Against the backdrop of a European economic crisis of monumental proportions, the creation of the UK’s coalition government must seem like “noises off” to other European theatre-goers. But at least the deal reached between Conservative leader David Cameron and Nick Clegg of the Liberal Democrats could provide political stability in Britain for several years and remove a potentially destabilising element in the councils of Europe.
Having said that, I don’t recall a time when Britain seemed so much apart from European affairs, so preoccupied with its own problems, terrified that the troubles of the eurozone will scupper recovery and growth in the British economy, yet unable to do anything much to help.
David Cameron’s decision to visit Paris and Berlin within ten days of becoming prime minister was a significant gesture. There are certainly bridges to build, especially following the break with the EPP in the European Parliament. Last week’s meeting between David Cameron and President Sarkozy was only the second time since June 2008 that the two had met, and any substantive discussion was put off until the French president’s state visit to London on June 18.
In Berlin Chancellor Angela Merkel provided a guard of honour and addressed her guest as Du rather than Sie. Cameron reminded her of British opposition to any new treaties, but avoided criticism of the German ban on naked short selling. It was a friendly meeting, but had none of the signs of the Anglo-German rapprochement which could be possible.
It does seem that Cameron is not yet at ease dealing with other European leaders. Indeed, reports that deputy prime minister (multi-lingual) Nick Clegg has been asked by the prime minister to strengthen the government’s personal relations with top EU politicians does make sense.
The inauguration of Britain’s Con-LibDem coalition will certainly have come as a matter of great relief to both Sarkozy and Merkel. The “programme for government” launched on May 20 confirms that any further “transfer of power” to the EU would be resisted and that a referendum would be held to ratify any new treaty, but stresses the government’s wish to be a “positive participant” in EU affairs “with the goal of ensuring that all the nations of Europe are equipped to face the challenges of the 21st century: global competitiveness, global warming and global poverty”.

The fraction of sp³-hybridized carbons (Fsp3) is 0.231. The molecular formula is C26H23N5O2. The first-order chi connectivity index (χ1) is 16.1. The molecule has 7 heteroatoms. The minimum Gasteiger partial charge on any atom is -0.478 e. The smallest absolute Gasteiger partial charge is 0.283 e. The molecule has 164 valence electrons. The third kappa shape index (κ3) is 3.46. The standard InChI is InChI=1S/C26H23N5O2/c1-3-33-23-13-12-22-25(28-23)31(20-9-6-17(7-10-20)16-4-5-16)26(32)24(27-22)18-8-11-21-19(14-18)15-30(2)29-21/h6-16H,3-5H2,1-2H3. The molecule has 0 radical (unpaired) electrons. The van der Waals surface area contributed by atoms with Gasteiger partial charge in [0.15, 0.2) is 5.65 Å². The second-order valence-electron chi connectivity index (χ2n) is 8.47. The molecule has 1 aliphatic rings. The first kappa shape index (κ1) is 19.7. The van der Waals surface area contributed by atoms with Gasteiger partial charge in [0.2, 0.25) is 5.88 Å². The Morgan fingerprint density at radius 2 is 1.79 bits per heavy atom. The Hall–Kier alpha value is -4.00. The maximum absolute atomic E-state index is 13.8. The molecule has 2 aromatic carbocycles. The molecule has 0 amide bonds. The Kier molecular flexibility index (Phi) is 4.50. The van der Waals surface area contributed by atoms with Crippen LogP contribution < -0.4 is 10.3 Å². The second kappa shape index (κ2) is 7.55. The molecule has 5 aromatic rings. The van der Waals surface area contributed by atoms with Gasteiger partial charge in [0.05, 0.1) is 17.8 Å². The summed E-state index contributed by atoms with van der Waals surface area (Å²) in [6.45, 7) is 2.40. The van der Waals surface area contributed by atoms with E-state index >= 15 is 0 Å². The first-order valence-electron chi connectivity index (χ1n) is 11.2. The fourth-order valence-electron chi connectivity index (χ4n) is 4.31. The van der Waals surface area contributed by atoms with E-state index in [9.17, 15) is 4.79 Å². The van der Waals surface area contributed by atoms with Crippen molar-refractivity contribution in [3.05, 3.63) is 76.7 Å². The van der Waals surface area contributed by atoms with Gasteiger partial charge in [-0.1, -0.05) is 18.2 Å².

Joining the euro in the life of the current parliament is, of course, specifically excluded.
The European Commission will find a definite ally on climate change, where the British coalition programme presses the EU to “demonstrate leadership” and supports a 30 per cent CO2 reduction target by 2020.
In some policy chapters the EU is notably absent. No mention of trade, for instance, nothing on EU security and defence policy, and not a single mention of the EU under the foreign policy heading, despite unilateral commitments on the Balkans, Iran, India and China. The coalition has clearly decided to treat these issues as routine business and not to stress their EU context.
The coalition programme emphasises that cutting the budget deficit is the absolute priority of this government. Britain’s role in the world will be reassessed, which will in turn raise questions in relation to defence spending (closer co-operation with France, cancellation of orders like the A400M?), foreign policy (cut diplomatic spending and rely on a stronger EU overseas service?) and the contribution to the EU budget, which will soon become a big political issue.
I do wonder how Baroness Ashdown feels about the whole thing as she wrestles with conflicting national demands in relation to the European External Action Service. After all, a slimmed down British diplomatic network might well demand an enhanced European capability.
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